Thursday, March 2, 2017

Journal 6 by ash

Ashton T. Platt

          In conclusion to Beah's A Long Way Gone and Cisneros' The House on Mango Street, here are some of my thoughts on both.

         Beah is a strong story, and it really makes you think about life in other areas of the world. Most of the story takes place throughout the early 1990's. At the same time that I was born, the main character of this story (Ishmael) was experiencing some of the worst tragedies imaginable. It's almost hard to imagine that at the same time you were growing up another child on the other side of the world is being to force to fight in war and being brainwash to kill innocent people. This perspective could be used to show someone all the freedoms they take for granted everyday. The thing I would want to never forget about Ishmael is his ability to keep moving forward and eventually using his experience to tell stories and show the world what is going on where we are not looking.

          Cisneros' book is definitely a change of pace when it comes to books I am used to reading. It is written in a short story style that I personally really liked, I may even incorporate this when I write my own stories (but i may add more conclusion). I also envy her ability to describe a situation, it is very easy to understand what she sees and tells. One of the best quotes to me in the books is from Red Clowns; "Sally, you lied. it wasn't what you said at all. what he did. where he touched me,. i didn't want it, sally.  the way they said it, the way its supposed to be. all the storybooks and movies, why did you lie to me?" is very powerfull and dramatic and shows her abilities as a storyteller. It was interesting to watch her character slowly grow up and see to her experiences, and although not nearly as climactic as Beah, her characters stories are definitely another view of how others grow up in completely different lives, this case just happens to take place much closer.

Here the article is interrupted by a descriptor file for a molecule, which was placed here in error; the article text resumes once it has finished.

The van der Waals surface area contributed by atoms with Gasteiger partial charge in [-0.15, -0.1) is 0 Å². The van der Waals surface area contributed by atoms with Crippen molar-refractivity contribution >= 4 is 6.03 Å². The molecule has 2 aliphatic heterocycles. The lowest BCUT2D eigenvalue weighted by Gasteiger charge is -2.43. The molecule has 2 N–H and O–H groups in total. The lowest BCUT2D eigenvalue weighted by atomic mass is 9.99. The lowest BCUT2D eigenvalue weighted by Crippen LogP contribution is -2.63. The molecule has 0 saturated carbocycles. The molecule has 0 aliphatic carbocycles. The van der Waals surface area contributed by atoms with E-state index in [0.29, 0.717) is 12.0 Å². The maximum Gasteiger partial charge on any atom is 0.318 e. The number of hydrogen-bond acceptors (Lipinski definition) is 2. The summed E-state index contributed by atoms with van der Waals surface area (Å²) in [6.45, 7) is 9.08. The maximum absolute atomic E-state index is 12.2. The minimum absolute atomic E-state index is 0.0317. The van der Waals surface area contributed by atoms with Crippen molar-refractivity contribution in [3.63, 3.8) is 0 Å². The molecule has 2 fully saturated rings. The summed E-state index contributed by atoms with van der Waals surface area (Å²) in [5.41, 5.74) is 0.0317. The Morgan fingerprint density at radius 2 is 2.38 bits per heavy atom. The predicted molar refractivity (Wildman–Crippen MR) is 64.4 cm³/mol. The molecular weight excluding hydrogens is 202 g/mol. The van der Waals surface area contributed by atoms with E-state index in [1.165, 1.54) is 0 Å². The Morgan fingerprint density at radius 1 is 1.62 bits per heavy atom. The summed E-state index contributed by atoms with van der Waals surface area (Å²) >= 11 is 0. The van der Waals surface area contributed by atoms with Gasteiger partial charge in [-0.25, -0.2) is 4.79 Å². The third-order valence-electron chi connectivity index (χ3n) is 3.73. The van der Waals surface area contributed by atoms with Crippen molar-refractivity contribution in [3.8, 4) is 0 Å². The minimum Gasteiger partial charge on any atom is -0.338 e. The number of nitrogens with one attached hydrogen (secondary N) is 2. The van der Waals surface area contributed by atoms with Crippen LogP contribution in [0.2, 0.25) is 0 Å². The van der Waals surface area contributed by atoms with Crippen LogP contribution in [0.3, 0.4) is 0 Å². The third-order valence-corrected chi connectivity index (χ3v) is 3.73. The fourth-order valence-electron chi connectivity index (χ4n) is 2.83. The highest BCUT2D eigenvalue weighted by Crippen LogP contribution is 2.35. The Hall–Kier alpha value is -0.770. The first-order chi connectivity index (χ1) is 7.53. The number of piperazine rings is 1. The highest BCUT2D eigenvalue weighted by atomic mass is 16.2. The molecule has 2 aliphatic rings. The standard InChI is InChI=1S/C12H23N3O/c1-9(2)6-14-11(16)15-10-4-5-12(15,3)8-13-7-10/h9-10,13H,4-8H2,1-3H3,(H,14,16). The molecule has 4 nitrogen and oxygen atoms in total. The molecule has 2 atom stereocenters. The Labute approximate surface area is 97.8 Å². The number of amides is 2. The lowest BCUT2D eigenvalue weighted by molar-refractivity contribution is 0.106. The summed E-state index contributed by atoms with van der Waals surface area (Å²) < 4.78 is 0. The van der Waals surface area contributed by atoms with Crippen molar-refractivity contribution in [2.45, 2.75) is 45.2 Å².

In response to the film The Hobart Shakespeareans, I was somewhat envious of the children's teacher and the opportunities they had at that age, I really wish more school systems would work this hard and get their children involved, as Mr. Rafe did. most schools these days just focus on processing children through like cattle, it's distasteful. I'm very happy to see that children form such harsh environments are being taken into consideration with their education to the point where they are way more upset to leave school than to go to it.



  1. I feel the same way after watching the documentary. I too wish I would have had these opportunities. These students were able to go on trips and meet many people, things that I was never able to do in elementary school.

  2. Yes Mr. Rafe is one of a kind but he also has investors that help his cause. It just goes to show how if one voice can stand for a cause and others follow and lend a hand, then we the people should still stand for something if our voices come together.


Note: Only a member of this blog may post a comment.